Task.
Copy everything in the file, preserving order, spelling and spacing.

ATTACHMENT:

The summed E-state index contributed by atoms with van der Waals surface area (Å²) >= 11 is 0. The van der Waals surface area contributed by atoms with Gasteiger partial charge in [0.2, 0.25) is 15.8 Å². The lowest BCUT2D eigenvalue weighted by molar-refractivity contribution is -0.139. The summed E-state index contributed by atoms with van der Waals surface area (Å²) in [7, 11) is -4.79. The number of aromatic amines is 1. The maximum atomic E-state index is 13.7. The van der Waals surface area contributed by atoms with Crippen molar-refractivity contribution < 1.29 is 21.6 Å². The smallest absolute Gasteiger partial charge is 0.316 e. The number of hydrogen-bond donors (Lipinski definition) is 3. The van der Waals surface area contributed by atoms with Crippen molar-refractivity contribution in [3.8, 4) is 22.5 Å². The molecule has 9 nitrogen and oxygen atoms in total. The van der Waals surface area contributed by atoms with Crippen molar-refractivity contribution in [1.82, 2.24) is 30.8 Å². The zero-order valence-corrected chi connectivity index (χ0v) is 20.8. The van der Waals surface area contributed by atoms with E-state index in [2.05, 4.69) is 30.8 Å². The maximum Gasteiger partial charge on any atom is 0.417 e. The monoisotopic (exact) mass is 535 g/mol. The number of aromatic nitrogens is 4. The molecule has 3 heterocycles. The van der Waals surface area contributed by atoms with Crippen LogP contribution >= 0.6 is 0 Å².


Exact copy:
The summed E-state index contributed by atoms with van der Waals surface area (Å²) >= 11 is 0. The van der Waals surface area contributed by atoms with Gasteiger partial charge in [0.2, 0.25) is 15.8 Å². The lowest BCUT2D eigenvalue weighted by molar-refractivity contribution is -0.139. The summed E-state index contributed by atoms with van der Waals surface area (Å²) in [7, 11) is -4.79. The number of aromatic amines is 1. The maximum atomic E-state index is 13.7. The van der Waals surface area contributed by atoms with Crippen molar-refractivity contribution < 1.29 is 21.6 Å². The smallest absolute Gasteiger partial charge is 0.316 e. The number of hydrogen-bond donors (Lipinski definition) is 3. The van der Waals surface area contributed by atoms with Crippen molar-refractivity contribution in [3.8, 4) is 22.5 Å². The molecule has 9 nitrogen and oxygen atoms in total. The van der Waals surface area contributed by atoms with Crippen molar-refractivity contribution in [1.82, 2.24) is 30.8 Å². The zero-order valence-corrected chi connectivity index (χ0v) is 20.8. The van der Waals surface area contributed by atoms with E-state index in [2.05, 4.69) is 30.8 Å². The maximum Gasteiger partial charge on any atom is 0.417 e. The monoisotopic (exact) mass is 535 g/mol. The number of aromatic nitrogens is 4. The molecule has 3 heterocycles. The van der Waals surface area contributed by atoms with Crippen LogP contribution >= 0.6 is 0 Å².